Fruit and vegetable hit by Taal ashfall ‘safe to eat’

The Department of Health has confirmed that it is safe to eat fruits and vegetables that have been covered with ash from the eruption of the Taal Volcano.

This is what Health Undersecretary Eric Domingo shared with the media on Wednesday at the Palace.

“The vegetables that were once fruit were covered with ashes just to wash them well and clean, they could eat them,” Domingo explained in a press briefing.

Domingo said after the Department of Agriculture recorded P578 million in agricultural damage caused by volcanic eruptions from Batangas.

Among the 2,772 hectares affected are rice, coffee, cacaoo, banana and other high-value crops.

Unlike animals, toxins do not absorb plants from Taal’s volcanic ash.

The DOH had previously warned about buying and eating fish caught from Lake Taal and Batangas, something that could be the cause of food poisoning.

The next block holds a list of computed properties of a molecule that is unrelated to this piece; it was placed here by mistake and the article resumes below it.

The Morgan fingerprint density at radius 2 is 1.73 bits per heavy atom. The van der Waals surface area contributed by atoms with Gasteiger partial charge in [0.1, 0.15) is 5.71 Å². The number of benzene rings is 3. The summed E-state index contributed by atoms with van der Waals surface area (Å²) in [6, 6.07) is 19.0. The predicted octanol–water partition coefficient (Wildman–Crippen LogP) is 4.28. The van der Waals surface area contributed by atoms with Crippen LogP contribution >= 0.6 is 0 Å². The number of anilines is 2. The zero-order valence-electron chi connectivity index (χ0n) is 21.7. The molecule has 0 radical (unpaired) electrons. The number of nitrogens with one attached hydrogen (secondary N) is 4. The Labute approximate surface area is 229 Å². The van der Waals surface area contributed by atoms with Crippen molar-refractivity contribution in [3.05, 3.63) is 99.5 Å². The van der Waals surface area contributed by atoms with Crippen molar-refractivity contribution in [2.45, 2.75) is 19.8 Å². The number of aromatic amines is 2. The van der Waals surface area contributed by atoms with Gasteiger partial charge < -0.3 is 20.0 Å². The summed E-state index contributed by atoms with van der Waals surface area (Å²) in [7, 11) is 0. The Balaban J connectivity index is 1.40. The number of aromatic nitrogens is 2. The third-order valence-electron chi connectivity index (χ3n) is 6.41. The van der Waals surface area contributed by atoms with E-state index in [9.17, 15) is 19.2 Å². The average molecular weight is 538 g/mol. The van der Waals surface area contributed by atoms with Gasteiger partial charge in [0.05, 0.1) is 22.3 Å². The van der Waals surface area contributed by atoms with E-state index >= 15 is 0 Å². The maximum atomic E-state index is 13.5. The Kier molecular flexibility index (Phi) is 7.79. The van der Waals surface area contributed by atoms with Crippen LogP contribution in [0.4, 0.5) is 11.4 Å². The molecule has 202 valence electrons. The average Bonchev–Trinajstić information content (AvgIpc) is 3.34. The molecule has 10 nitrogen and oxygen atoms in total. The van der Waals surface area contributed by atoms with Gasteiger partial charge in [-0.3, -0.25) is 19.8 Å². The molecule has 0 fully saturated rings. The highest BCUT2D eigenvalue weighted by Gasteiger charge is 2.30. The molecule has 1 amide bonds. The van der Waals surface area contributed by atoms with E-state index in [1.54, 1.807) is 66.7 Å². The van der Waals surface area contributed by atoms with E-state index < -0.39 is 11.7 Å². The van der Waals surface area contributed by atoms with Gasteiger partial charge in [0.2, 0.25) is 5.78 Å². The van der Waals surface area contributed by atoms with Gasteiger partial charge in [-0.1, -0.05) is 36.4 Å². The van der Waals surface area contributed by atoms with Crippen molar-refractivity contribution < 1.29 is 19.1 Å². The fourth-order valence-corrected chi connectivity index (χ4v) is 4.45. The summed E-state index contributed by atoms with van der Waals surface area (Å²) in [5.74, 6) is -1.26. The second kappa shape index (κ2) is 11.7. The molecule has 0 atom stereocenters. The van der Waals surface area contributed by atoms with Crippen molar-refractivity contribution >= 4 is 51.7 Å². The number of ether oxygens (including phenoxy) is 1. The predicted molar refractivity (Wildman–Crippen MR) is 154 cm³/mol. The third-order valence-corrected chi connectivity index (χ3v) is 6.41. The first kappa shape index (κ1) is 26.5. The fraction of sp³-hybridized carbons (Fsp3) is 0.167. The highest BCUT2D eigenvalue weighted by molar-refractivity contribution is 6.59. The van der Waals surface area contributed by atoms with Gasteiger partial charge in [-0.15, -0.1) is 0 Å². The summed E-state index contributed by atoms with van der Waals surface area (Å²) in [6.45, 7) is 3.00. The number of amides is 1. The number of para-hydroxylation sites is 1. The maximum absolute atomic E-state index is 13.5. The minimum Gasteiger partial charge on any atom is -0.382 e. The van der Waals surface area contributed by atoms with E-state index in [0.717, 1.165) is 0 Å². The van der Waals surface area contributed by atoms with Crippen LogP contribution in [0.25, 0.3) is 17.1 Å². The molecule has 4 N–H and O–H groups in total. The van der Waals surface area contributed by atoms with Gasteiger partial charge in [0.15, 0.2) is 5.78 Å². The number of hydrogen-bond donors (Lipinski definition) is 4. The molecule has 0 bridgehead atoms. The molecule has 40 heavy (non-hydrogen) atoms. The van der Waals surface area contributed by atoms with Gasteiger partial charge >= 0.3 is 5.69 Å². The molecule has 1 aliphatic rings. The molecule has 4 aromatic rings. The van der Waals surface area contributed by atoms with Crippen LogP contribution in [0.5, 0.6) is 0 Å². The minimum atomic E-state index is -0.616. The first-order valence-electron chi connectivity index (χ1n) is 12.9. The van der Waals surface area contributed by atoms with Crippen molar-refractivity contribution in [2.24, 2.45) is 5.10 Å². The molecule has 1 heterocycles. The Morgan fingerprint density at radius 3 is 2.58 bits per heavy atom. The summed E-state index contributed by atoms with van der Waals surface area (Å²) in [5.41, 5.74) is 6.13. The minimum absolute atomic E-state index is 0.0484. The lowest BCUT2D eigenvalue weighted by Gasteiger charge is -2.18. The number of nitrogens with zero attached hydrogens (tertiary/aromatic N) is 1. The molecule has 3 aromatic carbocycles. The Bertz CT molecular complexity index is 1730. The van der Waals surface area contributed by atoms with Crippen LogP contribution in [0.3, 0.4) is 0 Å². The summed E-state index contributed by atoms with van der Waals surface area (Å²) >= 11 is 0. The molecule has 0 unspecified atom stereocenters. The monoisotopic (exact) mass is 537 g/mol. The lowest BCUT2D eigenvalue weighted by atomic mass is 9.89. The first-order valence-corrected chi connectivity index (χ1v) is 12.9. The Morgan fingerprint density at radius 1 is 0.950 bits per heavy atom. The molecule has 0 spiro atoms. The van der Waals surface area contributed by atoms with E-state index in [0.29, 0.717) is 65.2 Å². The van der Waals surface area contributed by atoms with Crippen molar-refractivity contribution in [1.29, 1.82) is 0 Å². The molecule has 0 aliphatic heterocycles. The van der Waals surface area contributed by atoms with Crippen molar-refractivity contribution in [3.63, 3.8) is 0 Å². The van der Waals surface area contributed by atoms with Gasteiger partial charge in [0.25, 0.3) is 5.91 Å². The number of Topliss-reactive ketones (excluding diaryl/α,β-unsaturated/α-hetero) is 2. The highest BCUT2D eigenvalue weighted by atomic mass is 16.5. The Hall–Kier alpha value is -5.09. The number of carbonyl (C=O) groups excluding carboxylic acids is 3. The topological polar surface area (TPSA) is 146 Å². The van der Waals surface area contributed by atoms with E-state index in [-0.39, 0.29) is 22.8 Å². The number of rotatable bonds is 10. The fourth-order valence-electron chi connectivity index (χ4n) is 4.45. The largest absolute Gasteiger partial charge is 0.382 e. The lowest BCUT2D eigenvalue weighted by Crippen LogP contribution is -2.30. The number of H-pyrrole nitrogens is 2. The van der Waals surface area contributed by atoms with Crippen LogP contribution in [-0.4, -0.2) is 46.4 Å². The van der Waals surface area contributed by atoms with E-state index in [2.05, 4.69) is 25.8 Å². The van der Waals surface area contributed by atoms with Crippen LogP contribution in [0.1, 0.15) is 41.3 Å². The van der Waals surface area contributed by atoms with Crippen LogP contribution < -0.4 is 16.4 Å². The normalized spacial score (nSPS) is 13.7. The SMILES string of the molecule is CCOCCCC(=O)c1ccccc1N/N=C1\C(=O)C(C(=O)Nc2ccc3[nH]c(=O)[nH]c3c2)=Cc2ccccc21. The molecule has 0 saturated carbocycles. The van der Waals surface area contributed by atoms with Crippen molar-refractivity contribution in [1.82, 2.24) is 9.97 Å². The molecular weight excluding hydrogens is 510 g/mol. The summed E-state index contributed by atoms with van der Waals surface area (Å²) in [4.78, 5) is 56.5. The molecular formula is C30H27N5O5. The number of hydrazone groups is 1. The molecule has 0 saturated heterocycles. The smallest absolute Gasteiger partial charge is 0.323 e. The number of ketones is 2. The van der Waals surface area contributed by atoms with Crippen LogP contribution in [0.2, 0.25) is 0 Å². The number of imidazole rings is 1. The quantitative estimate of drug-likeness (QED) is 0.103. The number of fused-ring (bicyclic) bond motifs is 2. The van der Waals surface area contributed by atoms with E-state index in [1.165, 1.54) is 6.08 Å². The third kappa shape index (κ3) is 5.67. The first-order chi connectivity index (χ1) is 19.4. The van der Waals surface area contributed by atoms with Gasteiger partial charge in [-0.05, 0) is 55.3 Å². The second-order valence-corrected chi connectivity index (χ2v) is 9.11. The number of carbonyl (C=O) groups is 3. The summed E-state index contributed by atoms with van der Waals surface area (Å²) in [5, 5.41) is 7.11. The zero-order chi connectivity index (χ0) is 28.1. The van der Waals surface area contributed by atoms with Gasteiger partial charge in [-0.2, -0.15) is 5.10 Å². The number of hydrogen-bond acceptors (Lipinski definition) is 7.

The lake is one of the sources of fish such as tilapia and endangered herring.

“Definitely we have advisors who are all coming to the Taal and Batangas area, really, no one is buying,” said DOH Assistant Secretary Ma. Francia Laxamana yesterday.

“We cannot expect the safety of our people.”

Nonetheless, some Tanauan, Batangas insists that fish caught from the lake are safe from poison.

For residents like “Rebecca,” it is advisable to check the Taal’s water first before claiming it is sulfuric.

“Our fish is fresh … it’s safe to eat,” he told News5 about the tilapia in the area.

“Since yesterday, so far, we only used fish for fish … Just roast fish because we have no stores.”